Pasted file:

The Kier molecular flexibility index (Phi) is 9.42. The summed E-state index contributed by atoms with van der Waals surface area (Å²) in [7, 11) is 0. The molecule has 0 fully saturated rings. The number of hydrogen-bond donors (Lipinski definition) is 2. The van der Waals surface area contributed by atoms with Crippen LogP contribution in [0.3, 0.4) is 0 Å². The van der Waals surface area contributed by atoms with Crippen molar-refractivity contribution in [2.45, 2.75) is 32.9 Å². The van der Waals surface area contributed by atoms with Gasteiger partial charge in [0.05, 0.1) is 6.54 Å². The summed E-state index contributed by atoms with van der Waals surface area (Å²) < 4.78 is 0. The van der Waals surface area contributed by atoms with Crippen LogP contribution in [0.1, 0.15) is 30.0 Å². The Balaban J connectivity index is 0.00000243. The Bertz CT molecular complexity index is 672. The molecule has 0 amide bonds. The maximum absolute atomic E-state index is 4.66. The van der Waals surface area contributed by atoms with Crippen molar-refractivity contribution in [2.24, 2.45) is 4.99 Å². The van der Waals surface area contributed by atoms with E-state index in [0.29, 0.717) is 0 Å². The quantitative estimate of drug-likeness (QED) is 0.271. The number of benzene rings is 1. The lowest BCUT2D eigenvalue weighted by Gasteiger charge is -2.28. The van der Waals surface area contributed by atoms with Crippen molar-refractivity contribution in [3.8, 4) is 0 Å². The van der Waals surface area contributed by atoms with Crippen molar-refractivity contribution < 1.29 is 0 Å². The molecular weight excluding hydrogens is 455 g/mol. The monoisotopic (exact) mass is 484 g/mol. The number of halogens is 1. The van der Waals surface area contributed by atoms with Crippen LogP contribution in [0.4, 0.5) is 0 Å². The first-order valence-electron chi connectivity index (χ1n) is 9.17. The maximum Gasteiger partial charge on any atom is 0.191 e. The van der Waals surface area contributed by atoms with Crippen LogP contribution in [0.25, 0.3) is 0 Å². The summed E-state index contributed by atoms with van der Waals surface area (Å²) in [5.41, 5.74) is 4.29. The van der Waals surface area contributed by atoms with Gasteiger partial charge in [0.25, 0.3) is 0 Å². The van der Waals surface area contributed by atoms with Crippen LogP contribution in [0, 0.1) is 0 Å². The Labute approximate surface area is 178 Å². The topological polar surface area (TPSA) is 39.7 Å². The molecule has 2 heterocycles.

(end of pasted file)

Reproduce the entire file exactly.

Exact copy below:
The Kier molecular flexibility index (Phi) is 9.42. The summed E-state index contributed by atoms with van der Waals surface area (Å²) in [7, 11) is 0. The molecule has 0 fully saturated rings. The number of hydrogen-bond donors (Lipinski definition) is 2. The van der Waals surface area contributed by atoms with Crippen LogP contribution in [0.3, 0.4) is 0 Å². The van der Waals surface area contributed by atoms with Crippen molar-refractivity contribution in [2.45, 2.75) is 32.9 Å². The van der Waals surface area contributed by atoms with Gasteiger partial charge in [0.05, 0.1) is 6.54 Å². The summed E-state index contributed by atoms with van der Waals surface area (Å²) < 4.78 is 0. The van der Waals surface area contributed by atoms with Crippen LogP contribution in [0.1, 0.15) is 30.0 Å². The Balaban J connectivity index is 0.00000243. The Bertz CT molecular complexity index is 672. The molecule has 0 amide bonds. The maximum absolute atomic E-state index is 4.66. The van der Waals surface area contributed by atoms with Crippen molar-refractivity contribution in [2.24, 2.45) is 4.99 Å². The van der Waals surface area contributed by atoms with E-state index in [0.29, 0.717) is 0 Å². The quantitative estimate of drug-likeness (QED) is 0.271. The number of benzene rings is 1. The lowest BCUT2D eigenvalue weighted by Gasteiger charge is -2.28. The van der Waals surface area contributed by atoms with Crippen molar-refractivity contribution in [3.8, 4) is 0 Å². The van der Waals surface area contributed by atoms with Crippen molar-refractivity contribution < 1.29 is 0 Å². The molecular weight excluding hydrogens is 455 g/mol. The monoisotopic (exact) mass is 484 g/mol. The number of halogens is 1. The van der Waals surface area contributed by atoms with Crippen LogP contribution in [0.4, 0.5) is 0 Å². The first-order valence-electron chi connectivity index (χ1n) is 9.17. The maximum Gasteiger partial charge on any atom is 0.191 e. The van der Waals surface area contributed by atoms with Crippen LogP contribution in [0.25, 0.3) is 0 Å². The summed E-state index contributed by atoms with van der Waals surface area (Å²) in [5.41, 5.74) is 4.29. The van der Waals surface area contributed by atoms with Gasteiger partial charge in [0.25, 0.3) is 0 Å². The van der Waals surface area contributed by atoms with Crippen LogP contribution in [0, 0.1) is 0 Å². The Labute approximate surface area is 178 Å². The topological polar surface area (TPSA) is 39.7 Å². The molecule has 2 heterocycles.